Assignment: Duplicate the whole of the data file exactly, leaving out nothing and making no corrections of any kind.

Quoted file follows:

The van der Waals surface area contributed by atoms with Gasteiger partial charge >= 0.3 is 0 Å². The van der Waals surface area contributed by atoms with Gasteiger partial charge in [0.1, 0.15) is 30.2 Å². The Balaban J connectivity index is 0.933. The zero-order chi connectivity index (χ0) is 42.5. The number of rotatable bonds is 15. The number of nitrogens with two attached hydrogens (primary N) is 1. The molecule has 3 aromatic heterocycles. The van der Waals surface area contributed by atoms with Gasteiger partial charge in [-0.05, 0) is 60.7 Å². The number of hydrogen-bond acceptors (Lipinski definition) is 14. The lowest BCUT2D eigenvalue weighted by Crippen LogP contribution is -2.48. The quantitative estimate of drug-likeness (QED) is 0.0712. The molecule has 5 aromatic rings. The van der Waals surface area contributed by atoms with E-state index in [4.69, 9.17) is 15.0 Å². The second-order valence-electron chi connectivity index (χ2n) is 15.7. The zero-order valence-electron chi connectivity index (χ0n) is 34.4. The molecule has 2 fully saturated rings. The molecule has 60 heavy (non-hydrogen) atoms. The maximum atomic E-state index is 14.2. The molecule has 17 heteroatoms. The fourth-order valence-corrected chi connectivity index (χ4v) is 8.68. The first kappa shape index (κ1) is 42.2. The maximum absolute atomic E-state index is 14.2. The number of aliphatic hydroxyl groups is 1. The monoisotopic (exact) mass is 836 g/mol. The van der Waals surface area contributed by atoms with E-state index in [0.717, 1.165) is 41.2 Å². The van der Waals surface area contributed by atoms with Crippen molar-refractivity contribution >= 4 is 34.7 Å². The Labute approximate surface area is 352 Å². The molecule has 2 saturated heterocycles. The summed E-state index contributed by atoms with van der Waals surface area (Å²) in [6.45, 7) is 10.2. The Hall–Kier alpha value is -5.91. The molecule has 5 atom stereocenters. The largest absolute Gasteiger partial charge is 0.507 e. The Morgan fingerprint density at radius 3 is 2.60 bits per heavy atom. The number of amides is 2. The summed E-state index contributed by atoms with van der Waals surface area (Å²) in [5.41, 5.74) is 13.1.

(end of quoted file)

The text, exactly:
The van der Waals surface area contributed by atoms with Gasteiger partial charge >= 0.3 is 0 Å². The van der Waals surface area contributed by atoms with Gasteiger partial charge in [0.1, 0.15) is 30.2 Å². The Balaban J connectivity index is 0.933. The zero-order chi connectivity index (χ0) is 42.5. The number of rotatable bonds is 15. The number of nitrogens with two attached hydrogens (primary N) is 1. The molecule has 3 aromatic heterocycles. The van der Waals surface area contributed by atoms with Gasteiger partial charge in [-0.05, 0) is 60.7 Å². The number of hydrogen-bond acceptors (Lipinski definition) is 14. The lowest BCUT2D eigenvalue weighted by Crippen LogP contribution is -2.48. The quantitative estimate of drug-likeness (QED) is 0.0712. The molecule has 5 aromatic rings. The van der Waals surface area contributed by atoms with E-state index in [4.69, 9.17) is 15.0 Å². The second-order valence-electron chi connectivity index (χ2n) is 15.7. The zero-order valence-electron chi connectivity index (χ0n) is 34.4. The molecule has 2 fully saturated rings. The molecule has 60 heavy (non-hydrogen) atoms. The maximum atomic E-state index is 14.2. The molecule has 17 heteroatoms. The fourth-order valence-corrected chi connectivity index (χ4v) is 8.68. The first kappa shape index (κ1) is 42.2. The maximum absolute atomic E-state index is 14.2. The number of aliphatic hydroxyl groups is 1. The monoisotopic (exact) mass is 836 g/mol. The van der Waals surface area contributed by atoms with E-state index in [0.717, 1.165) is 41.2 Å². The van der Waals surface area contributed by atoms with Crippen molar-refractivity contribution >= 4 is 34.7 Å². The Labute approximate surface area is 352 Å². The molecule has 2 saturated heterocycles. The summed E-state index contributed by atoms with van der Waals surface area (Å²) in [6.45, 7) is 10.2. The Hall–Kier alpha value is -5.91. The molecule has 5 atom stereocenters. The largest absolute Gasteiger partial charge is 0.507 e. The Morgan fingerprint density at radius 3 is 2.60 bits per heavy atom. The number of amides is 2. The summed E-state index contributed by atoms with van der Waals surface area (Å²) in [5.41, 5.74) is 13.1.